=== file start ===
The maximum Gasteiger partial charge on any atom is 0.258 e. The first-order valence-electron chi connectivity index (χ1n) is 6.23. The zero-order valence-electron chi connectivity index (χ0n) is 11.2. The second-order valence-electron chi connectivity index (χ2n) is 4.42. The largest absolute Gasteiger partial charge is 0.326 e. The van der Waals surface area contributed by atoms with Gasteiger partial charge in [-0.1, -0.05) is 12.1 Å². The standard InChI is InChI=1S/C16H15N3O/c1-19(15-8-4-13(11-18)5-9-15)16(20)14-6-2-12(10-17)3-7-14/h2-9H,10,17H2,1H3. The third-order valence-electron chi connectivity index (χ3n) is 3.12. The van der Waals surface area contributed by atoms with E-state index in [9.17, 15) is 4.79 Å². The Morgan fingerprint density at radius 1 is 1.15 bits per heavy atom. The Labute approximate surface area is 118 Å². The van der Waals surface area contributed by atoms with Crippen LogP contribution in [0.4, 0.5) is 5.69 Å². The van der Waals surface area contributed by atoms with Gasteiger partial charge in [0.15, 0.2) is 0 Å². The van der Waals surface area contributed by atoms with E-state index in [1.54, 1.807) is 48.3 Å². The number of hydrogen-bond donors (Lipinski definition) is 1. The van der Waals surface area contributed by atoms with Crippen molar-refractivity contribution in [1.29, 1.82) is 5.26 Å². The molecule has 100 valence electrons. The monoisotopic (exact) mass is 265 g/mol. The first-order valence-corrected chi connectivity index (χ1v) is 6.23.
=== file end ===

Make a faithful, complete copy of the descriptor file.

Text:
The maximum Gasteiger partial charge on any atom is 0.258 e. The first-order valence-electron chi connectivity index (χ1n) is 6.23. The zero-order valence-electron chi connectivity index (χ0n) is 11.2. The second-order valence-electron chi connectivity index (χ2n) is 4.42. The largest absolute Gasteiger partial charge is 0.326 e. The van der Waals surface area contributed by atoms with Gasteiger partial charge in [-0.1, -0.05) is 12.1 Å². The standard InChI is InChI=1S/C16H15N3O/c1-19(15-8-4-13(11-18)5-9-15)16(20)14-6-2-12(10-17)3-7-14/h2-9H,10,17H2,1H3. The third-order valence-electron chi connectivity index (χ3n) is 3.12. The van der Waals surface area contributed by atoms with E-state index in [9.17, 15) is 4.79 Å². The Morgan fingerprint density at radius 1 is 1.15 bits per heavy atom. The Labute approximate surface area is 118 Å². The van der Waals surface area contributed by atoms with Crippen LogP contribution in [0.4, 0.5) is 5.69 Å². The van der Waals surface area contributed by atoms with Gasteiger partial charge in [0.15, 0.2) is 0 Å². The van der Waals surface area contributed by atoms with E-state index in [1.54, 1.807) is 48.3 Å². The number of hydrogen-bond donors (Lipinski definition) is 1. The van der Waals surface area contributed by atoms with Crippen molar-refractivity contribution in [1.29, 1.82) is 5.26 Å². The molecule has 100 valence electrons. The monoisotopic (exact) mass is 265 g/mol. The first-order valence-corrected chi connectivity index (χ1v) is 6.23.